In What to Remember When You Feel Like No One Cares I wrote about the moment I learned that I matter to people more than I realize. I was at a friend’s for dinner; I told her I want to move to a new city. Vancouver is expensive and crowded. I want to live more simply and quietly. My friend said I’d be missed. I waved her away, saying I actually haven’t connected with many people and nobody would miss me. She disagreed, saying I have no idea how much my friends and community love me.
It’s the same for you: you matter more than you know. Right now you feel lonely because of it’s your first birthday after your husband’s death. You’re a widow now; you feel shocked, sad, lonely. Remember that you matter more than you know! I wrote this article for you. It wasn’t an accident that you found my blog, or that you’re searching for ways to face your birthday without your husband. You’re here — not just on my blog, but on earth — because God put you here. He created you, loves you, and has a purpose for your life.
How do you feel? Your thoughts — big and little — are welcome below. Feel free to share how you’re spending your birthday, or random memories of your life with your husband.
One last thing…
Remember how I said this blog post was based on an article called “10 Ways to Get Happier” in an old Best Health magazine? Well, the author of this article, Lesley Young, she died a few months ago. She was 47 years old.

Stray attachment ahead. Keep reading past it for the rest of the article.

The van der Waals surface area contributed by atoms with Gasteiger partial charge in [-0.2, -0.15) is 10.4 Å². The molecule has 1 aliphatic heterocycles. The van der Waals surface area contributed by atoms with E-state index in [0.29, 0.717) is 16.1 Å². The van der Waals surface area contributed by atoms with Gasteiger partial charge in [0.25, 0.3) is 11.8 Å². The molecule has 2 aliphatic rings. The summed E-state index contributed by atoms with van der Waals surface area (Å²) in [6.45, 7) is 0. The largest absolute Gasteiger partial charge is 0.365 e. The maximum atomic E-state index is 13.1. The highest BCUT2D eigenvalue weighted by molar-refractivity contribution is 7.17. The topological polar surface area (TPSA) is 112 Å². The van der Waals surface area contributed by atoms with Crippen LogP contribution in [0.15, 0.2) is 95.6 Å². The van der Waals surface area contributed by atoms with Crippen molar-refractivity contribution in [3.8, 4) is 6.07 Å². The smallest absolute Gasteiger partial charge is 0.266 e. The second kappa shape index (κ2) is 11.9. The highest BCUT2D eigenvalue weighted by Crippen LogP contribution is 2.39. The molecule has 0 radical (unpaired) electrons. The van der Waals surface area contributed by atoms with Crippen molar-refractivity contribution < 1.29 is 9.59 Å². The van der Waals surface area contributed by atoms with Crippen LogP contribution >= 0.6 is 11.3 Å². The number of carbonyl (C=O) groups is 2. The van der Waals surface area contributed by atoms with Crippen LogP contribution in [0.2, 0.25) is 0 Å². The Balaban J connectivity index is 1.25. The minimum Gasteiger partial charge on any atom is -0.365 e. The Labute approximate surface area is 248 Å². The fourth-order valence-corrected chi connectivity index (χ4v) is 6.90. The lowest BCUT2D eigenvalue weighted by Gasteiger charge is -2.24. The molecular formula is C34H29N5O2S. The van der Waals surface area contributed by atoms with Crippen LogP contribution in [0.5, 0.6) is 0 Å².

Lesley Young (August 23,1972 – April 12, 2019) left us on April 12, after a long and difficult battle with her illness over the last 18 months. During this time, she never complained or wanted to burden anyone. She was an accomplished writer and journalist, and reported and wrote for various magazines, publications, and papers. She won numerous awards for her work. During the last two years, Lesley worked with, and wrote extensively for the news and media relations department at the University of Alberta. She loved to travel and enjoyed seeing many countries and places around the world, especially during this last year. She leaves to mourn her, her loving parents, Kathleen and Barry, her much loved brother Scott, aunt Louise, nieces Sarah, Emily and Allison, nephew Max as well as her significant other, Darin. Lesley will be missed by all who knew and loved her. The family expresses their gratitude to Dr. Huot, Dr. Amigo and the caring staff at the Grey Nuns-Palliative unit. It was Lesley’s wish to have a small celebration of her life and that has taken place. If desired, donations in Lesley’s name may be made to the Canadian Cancer Society.
Lesley, your words are echoing in our hearts, minds, and souls. Rest in peace.